Stew Milne  /  AP
Rhoda Flaxman, an English professor at Brown University, wears a copper and bead necklace made by a Jordanian artist, in her office, Feb. 20, in Providence, R.I. Flaxman spent some time in Jordan last year on an educational trip co-sponsored by her alma mater, Bryn Mawr College.
updated 2/20/2007 7:09:56 PM ET 2007-02-21T00:09:56

Rhoda Flaxman had grown tired of beach vacations and became intrigued when she heard about a trip co-sponsored by her alma mater, Bryn Mawr College. It promised a thorough learning experience about the lives and experiences of women in Jordan, including meetings with a human rights attorney, a literature professor and Jordan’s first female ambassador to the United Nations.

Flaxman, an English professor at Brown University, isn’t normally one for group travel, but is reconsidering given the strong educational focus of her Jordan trip. “We felt as though we were really getting a very good view of the country,” she said.

Universities and museums have organized learning-oriented trips in the past, but the trend has been booming in recent years and is now becoming part of the mainstream business of the travel industry, experts say.

For universities, alumni travel programs offer another method of fundraising and a means of tightening bonds with their alumni and encouraging future donations. For travel companies, extra features like lectures from scholars help sign up customers for group travel, especially sophisticated baby boomers and people who have ever more options for booking discounted flights and hotels online.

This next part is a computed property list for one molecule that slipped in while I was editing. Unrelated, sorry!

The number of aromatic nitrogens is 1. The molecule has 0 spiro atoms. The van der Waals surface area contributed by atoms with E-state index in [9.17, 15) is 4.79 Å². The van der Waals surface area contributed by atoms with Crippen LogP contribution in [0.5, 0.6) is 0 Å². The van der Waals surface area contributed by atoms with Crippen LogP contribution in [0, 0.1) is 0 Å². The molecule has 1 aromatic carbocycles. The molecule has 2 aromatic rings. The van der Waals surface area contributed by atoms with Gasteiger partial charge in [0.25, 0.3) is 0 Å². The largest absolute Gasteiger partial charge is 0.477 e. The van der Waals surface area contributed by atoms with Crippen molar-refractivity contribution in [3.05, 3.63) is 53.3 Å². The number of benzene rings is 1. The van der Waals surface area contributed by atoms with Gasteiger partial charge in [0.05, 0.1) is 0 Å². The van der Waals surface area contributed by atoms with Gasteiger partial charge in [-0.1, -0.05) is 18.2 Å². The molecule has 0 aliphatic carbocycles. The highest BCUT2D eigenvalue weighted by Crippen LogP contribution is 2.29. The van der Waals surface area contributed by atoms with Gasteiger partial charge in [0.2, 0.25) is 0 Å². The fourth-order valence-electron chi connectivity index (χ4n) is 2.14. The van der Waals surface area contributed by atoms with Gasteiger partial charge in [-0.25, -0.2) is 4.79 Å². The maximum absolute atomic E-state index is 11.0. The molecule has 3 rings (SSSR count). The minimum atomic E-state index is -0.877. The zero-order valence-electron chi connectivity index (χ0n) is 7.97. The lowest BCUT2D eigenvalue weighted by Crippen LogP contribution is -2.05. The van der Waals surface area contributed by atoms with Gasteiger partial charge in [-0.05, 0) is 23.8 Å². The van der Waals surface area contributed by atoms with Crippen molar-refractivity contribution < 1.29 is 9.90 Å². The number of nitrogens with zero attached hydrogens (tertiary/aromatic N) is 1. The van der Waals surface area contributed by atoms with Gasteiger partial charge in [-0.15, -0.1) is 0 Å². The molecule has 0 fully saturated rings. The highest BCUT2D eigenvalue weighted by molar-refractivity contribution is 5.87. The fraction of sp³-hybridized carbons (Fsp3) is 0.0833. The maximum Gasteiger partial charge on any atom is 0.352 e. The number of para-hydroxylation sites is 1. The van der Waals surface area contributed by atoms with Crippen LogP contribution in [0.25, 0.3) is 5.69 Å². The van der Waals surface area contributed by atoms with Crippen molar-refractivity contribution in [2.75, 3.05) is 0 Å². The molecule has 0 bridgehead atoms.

Boutique tour operators have been rolling out more educational trips to exotic lands, and large well-heeled operators like Abercrombie & Kent say they have seen a surge in interest in that kind of travel.

Abercrombie & Kent runs educational tours for Harvard and other universities, but has also seen growth in non-university sponsored tours that it markets directly to the public. It recently announced a series of educational trips done in conjunction with The Nature Conservancy.

The trips aren’t necessarily for those on a budget: Abercrombie’s 13-day trip to Brazil with The Nature Conservancy costs $7,840, and an 11-day trip to Ecuador and the Galapagos costs $9,350.

Companies that traditionally operated basic package tours are also finding their way into offering more value-added services like educational trips, says David Cogswell, a senior editor at Travel Weekly, an industry publication.

First Choice, a large package holiday company based in Britain, found profits under pressure as more people book cheap flights and hotel rooms on their own. That led it to purchase more than 10 operators of more hands-on, “experiential” travel, Cogswell said.

Janet Moore, whose Long Beach, Calif.-based travel company Distant Horizons organized the Jordan trip and others to Iran and Afghanistan, says she’s seen enormous growth in interest in educational travel over the past five years.